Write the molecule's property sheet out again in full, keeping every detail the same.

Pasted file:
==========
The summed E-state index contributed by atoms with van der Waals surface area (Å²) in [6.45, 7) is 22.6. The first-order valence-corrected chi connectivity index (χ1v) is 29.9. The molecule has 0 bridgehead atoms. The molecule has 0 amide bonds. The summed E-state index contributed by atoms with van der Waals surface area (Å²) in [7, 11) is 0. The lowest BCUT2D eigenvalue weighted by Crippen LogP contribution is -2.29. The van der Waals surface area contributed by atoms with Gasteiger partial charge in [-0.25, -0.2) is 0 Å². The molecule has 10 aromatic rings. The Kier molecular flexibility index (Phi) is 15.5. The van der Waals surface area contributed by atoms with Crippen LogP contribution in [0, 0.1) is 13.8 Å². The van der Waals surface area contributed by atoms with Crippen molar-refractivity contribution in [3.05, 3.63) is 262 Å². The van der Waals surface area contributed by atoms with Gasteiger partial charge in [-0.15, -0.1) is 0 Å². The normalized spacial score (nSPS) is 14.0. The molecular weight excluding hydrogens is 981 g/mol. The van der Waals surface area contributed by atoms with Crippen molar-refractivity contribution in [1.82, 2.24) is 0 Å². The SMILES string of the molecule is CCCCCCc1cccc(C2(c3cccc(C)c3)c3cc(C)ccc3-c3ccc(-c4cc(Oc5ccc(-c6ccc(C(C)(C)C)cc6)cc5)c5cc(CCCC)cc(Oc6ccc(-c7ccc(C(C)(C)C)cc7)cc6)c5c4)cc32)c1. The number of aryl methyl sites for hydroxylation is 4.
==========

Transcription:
The summed E-state index contributed by atoms with van der Waals surface area (Å²) in [6.45, 7) is 22.6. The first-order valence-corrected chi connectivity index (χ1v) is 29.9. The molecule has 0 bridgehead atoms. The molecule has 0 amide bonds. The summed E-state index contributed by atoms with van der Waals surface area (Å²) in [7, 11) is 0. The lowest BCUT2D eigenvalue weighted by Crippen LogP contribution is -2.29. The van der Waals surface area contributed by atoms with Gasteiger partial charge in [-0.25, -0.2) is 0 Å². The molecule has 10 aromatic rings. The Kier molecular flexibility index (Phi) is 15.5. The van der Waals surface area contributed by atoms with Crippen LogP contribution in [0, 0.1) is 13.8 Å². The van der Waals surface area contributed by atoms with Crippen molar-refractivity contribution in [3.05, 3.63) is 262 Å². The van der Waals surface area contributed by atoms with Gasteiger partial charge in [-0.15, -0.1) is 0 Å². The normalized spacial score (nSPS) is 14.0. The molecular weight excluding hydrogens is 981 g/mol. The van der Waals surface area contributed by atoms with Crippen molar-refractivity contribution in [1.82, 2.24) is 0 Å². The SMILES string of the molecule is CCCCCCc1cccc(C2(c3cccc(C)c3)c3cc(C)ccc3-c3ccc(-c4cc(Oc5ccc(-c6ccc(C(C)(C)C)cc6)cc5)c5cc(CCCC)cc(Oc6ccc(-c7ccc(C(C)(C)C)cc7)cc6)c5c4)cc32)c1. The number of aryl methyl sites for hydroxylation is 4.